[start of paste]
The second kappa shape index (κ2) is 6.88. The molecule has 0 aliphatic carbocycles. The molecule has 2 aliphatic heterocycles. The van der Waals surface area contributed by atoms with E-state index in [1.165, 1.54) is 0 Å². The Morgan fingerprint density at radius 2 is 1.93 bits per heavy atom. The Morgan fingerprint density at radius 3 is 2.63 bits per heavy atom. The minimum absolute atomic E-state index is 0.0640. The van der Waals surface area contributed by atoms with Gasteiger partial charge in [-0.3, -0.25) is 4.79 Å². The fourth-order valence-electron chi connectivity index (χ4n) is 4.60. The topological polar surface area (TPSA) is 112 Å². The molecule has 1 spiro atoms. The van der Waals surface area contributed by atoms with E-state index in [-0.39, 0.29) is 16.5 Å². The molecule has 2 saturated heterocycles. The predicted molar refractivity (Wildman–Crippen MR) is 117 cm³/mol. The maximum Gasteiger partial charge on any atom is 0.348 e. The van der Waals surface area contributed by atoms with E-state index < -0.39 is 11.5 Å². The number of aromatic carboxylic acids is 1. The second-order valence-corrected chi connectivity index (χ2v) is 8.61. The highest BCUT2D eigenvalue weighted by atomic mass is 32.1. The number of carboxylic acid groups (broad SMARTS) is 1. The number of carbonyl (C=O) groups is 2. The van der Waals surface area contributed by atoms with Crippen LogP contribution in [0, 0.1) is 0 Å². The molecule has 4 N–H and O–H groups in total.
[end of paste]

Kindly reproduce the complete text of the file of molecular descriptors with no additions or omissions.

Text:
The second kappa shape index (κ2) is 6.88. The molecule has 0 aliphatic carbocycles. The molecule has 2 aliphatic heterocycles. The van der Waals surface area contributed by atoms with E-state index in [1.165, 1.54) is 0 Å². The Morgan fingerprint density at radius 2 is 1.93 bits per heavy atom. The Morgan fingerprint density at radius 3 is 2.63 bits per heavy atom. The minimum absolute atomic E-state index is 0.0640. The van der Waals surface area contributed by atoms with Gasteiger partial charge in [-0.3, -0.25) is 4.79 Å². The fourth-order valence-electron chi connectivity index (χ4n) is 4.60. The topological polar surface area (TPSA) is 112 Å². The molecule has 1 spiro atoms. The van der Waals surface area contributed by atoms with E-state index in [-0.39, 0.29) is 16.5 Å². The molecule has 2 saturated heterocycles. The predicted molar refractivity (Wildman–Crippen MR) is 117 cm³/mol. The maximum Gasteiger partial charge on any atom is 0.348 e. The van der Waals surface area contributed by atoms with E-state index < -0.39 is 11.5 Å². The number of aromatic carboxylic acids is 1. The second-order valence-corrected chi connectivity index (χ2v) is 8.61. The highest BCUT2D eigenvalue weighted by atomic mass is 32.1. The number of carboxylic acid groups (broad SMARTS) is 1. The number of carbonyl (C=O) groups is 2. The van der Waals surface area contributed by atoms with Crippen LogP contribution in [0, 0.1) is 0 Å². The molecule has 4 N–H and O–H groups in total.